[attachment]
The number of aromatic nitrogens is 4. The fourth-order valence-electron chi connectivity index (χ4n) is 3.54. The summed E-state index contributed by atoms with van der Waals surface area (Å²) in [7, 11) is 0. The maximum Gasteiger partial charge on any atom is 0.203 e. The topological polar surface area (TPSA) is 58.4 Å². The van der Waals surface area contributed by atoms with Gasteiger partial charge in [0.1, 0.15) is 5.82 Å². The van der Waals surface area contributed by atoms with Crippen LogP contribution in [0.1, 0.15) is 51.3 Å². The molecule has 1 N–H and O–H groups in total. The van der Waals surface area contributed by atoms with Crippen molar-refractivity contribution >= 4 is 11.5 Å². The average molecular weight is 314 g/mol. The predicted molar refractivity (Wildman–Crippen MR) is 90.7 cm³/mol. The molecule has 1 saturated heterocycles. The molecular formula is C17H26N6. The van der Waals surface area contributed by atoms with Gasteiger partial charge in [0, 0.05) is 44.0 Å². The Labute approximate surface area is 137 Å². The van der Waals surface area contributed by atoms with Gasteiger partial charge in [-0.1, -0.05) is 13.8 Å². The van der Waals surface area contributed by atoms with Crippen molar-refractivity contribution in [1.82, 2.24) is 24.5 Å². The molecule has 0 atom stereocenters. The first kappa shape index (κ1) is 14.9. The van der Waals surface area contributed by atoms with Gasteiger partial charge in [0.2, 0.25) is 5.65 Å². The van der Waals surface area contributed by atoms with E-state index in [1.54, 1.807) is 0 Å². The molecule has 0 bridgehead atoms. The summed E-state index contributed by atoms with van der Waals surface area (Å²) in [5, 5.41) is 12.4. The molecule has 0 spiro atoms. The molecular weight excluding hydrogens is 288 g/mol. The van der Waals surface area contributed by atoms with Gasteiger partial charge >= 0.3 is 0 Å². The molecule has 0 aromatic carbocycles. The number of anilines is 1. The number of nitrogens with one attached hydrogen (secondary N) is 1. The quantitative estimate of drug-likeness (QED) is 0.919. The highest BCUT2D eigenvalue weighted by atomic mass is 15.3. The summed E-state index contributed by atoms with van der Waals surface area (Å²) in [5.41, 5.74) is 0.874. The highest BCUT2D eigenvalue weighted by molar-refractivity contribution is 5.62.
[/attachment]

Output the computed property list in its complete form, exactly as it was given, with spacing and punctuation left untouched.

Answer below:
The number of aromatic nitrogens is 4. The fourth-order valence-electron chi connectivity index (χ4n) is 3.54. The summed E-state index contributed by atoms with van der Waals surface area (Å²) in [7, 11) is 0. The maximum Gasteiger partial charge on any atom is 0.203 e. The topological polar surface area (TPSA) is 58.4 Å². The van der Waals surface area contributed by atoms with Gasteiger partial charge in [0.1, 0.15) is 5.82 Å². The van der Waals surface area contributed by atoms with Crippen LogP contribution in [0.1, 0.15) is 51.3 Å². The molecule has 1 N–H and O–H groups in total. The van der Waals surface area contributed by atoms with Crippen molar-refractivity contribution >= 4 is 11.5 Å². The average molecular weight is 314 g/mol. The predicted molar refractivity (Wildman–Crippen MR) is 90.7 cm³/mol. The molecule has 1 saturated heterocycles. The molecular formula is C17H26N6. The van der Waals surface area contributed by atoms with Gasteiger partial charge in [0, 0.05) is 44.0 Å². The Labute approximate surface area is 137 Å². The van der Waals surface area contributed by atoms with Gasteiger partial charge in [-0.1, -0.05) is 13.8 Å². The van der Waals surface area contributed by atoms with Crippen molar-refractivity contribution in [1.82, 2.24) is 24.5 Å². The molecule has 0 atom stereocenters. The first kappa shape index (κ1) is 14.9. The van der Waals surface area contributed by atoms with Gasteiger partial charge in [0.2, 0.25) is 5.65 Å². The van der Waals surface area contributed by atoms with E-state index in [1.54, 1.807) is 0 Å². The molecule has 0 bridgehead atoms. The summed E-state index contributed by atoms with van der Waals surface area (Å²) in [5, 5.41) is 12.4. The molecule has 0 spiro atoms. The molecular weight excluding hydrogens is 288 g/mol. The van der Waals surface area contributed by atoms with Gasteiger partial charge >= 0.3 is 0 Å². The molecule has 0 aromatic carbocycles. The number of anilines is 1. The number of nitrogens with one attached hydrogen (secondary N) is 1. The quantitative estimate of drug-likeness (QED) is 0.919. The highest BCUT2D eigenvalue weighted by atomic mass is 15.3. The summed E-state index contributed by atoms with van der Waals surface area (Å²) in [5.41, 5.74) is 0.874. The highest BCUT2D eigenvalue weighted by molar-refractivity contribution is 5.62.